Echinopsis vs Echinocereus: 4 Ways to Identify

Echinopsis vs. Echinocereus

AskGardening is reader-supported. We may earn a commission through products purchased using links on this page. Learn more.

Echinopsis and echinocereus are some of the favorites of most cactus lovers.  They both have gigantic, and intensely bright-colored flowers, and they can both be very small or grow to tree-like sizes. 

But the major difference is that Echinopsis have round, globose bodies with short spikes that are often short or even turned inward giving it a fuzzy look, with flowers resembling Easter lilies.  In contrast, Echinocereus have long cylindrical bodies with long spikes resembling a porcupine. 

In this article we will show you the differences between these two easily confused genera of cactus.

Differences between Echinopsis and Echinocereus

Both echinopsis and echinocereus cacti thrive indoors and outdoors under the right conditions. Both species vary widely in appearance and shape, ranging from the small, button-like cacti you see lining windowsills in small terracotta pots to the enormous, tree-like behemoths sprouting from the desert sand.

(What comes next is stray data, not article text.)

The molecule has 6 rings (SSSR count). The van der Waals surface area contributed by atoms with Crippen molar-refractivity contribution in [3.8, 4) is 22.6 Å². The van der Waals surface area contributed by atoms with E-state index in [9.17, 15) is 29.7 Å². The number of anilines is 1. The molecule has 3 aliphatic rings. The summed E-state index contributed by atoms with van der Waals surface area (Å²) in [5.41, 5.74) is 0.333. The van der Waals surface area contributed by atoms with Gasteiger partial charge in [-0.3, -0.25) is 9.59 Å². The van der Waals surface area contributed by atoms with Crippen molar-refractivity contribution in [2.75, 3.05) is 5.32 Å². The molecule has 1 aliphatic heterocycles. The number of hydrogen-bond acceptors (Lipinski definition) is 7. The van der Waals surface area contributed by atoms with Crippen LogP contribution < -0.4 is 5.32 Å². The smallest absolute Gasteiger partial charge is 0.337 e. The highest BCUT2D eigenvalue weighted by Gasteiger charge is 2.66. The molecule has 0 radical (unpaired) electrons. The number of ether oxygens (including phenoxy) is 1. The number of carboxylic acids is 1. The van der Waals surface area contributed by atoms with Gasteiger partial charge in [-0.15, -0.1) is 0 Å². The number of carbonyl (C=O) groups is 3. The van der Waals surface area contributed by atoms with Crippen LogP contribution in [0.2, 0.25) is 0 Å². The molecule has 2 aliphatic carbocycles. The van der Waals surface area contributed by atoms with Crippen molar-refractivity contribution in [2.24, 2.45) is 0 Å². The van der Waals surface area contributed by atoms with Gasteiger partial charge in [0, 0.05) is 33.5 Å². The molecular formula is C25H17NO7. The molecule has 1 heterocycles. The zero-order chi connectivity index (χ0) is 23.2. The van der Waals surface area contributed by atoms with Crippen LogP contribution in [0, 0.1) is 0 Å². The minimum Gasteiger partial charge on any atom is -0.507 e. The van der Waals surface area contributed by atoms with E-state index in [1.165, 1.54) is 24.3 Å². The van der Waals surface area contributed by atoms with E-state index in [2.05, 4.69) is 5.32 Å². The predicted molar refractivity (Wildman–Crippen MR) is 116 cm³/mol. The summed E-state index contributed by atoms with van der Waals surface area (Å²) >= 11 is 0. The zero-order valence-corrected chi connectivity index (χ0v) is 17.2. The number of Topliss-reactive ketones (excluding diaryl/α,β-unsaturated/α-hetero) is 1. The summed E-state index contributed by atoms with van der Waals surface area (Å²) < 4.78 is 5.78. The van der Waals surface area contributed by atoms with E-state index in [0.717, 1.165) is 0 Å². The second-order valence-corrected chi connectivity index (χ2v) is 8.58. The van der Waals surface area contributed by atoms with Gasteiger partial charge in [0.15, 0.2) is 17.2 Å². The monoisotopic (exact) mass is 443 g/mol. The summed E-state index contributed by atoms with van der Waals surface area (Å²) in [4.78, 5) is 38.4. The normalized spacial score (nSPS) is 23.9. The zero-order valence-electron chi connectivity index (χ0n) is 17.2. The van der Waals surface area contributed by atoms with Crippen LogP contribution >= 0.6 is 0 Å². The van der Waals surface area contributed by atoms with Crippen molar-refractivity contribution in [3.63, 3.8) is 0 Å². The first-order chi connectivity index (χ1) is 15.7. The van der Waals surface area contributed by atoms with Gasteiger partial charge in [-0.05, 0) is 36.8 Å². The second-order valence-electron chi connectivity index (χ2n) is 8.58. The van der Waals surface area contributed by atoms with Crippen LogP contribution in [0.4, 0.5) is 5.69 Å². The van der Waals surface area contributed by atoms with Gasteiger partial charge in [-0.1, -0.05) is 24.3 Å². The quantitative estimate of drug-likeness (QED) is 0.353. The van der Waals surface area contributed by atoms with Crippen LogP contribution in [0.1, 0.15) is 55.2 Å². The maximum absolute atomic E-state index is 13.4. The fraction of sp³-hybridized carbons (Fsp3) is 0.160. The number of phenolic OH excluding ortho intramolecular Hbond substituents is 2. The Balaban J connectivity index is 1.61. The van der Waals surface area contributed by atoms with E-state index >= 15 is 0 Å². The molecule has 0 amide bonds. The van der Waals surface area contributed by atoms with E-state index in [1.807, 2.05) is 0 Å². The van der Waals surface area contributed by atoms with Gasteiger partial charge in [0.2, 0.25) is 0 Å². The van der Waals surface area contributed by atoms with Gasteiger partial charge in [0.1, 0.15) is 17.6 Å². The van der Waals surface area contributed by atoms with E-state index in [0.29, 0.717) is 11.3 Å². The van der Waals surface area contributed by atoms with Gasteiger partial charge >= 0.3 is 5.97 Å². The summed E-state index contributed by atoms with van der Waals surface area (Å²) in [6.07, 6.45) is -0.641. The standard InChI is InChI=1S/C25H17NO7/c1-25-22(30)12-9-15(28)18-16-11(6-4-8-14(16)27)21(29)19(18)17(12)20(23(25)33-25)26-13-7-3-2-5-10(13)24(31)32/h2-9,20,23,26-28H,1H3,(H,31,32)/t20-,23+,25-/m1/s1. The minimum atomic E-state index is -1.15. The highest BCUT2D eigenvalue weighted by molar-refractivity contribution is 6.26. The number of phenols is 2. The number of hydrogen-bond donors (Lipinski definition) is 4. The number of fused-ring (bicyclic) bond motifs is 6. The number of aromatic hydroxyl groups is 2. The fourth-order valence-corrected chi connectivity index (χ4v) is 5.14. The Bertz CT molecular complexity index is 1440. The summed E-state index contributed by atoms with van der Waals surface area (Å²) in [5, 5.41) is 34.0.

Both genera have over 100 different species in each, making them difficult to identify. Below, we dive into the specific ways to identify each. 

1. Appearance


The name echinopsis comes from the Greek word echninos – which means “spiny” – and opsis, which means “appearance.” 

True to its name, echinopsis species are spiny with large, brightly colored flowers. Echinopsis are commonly called “hedgehog cacti,” “sea-urchin cacti,” or “Easter lily cacti” (due to the white flowers that many species possess and somewhat resemble Easter lilies).

All the cacti belonging to the echinopsis genus have rounded, globose bodies and sharp spines that may be turned outward – in the characteristic needle shapes so synonymous with cacti – or curved inwards towards the grooves in the cactus’s body, making the plant appear fuzzy or wooly

Echinopsis species can be globose, shrubby, treelike, cylindrical, pendant, or any combination. In general, echinopsis species are globose, spiny, and ribbed. Due to their showy appearances, they are popular for hobbyists and gardeners. 

Echinopsis ancistrophora or Echniopsis subdenudata has a round, globose shape with spikes turning inwards giving it a fuzzy look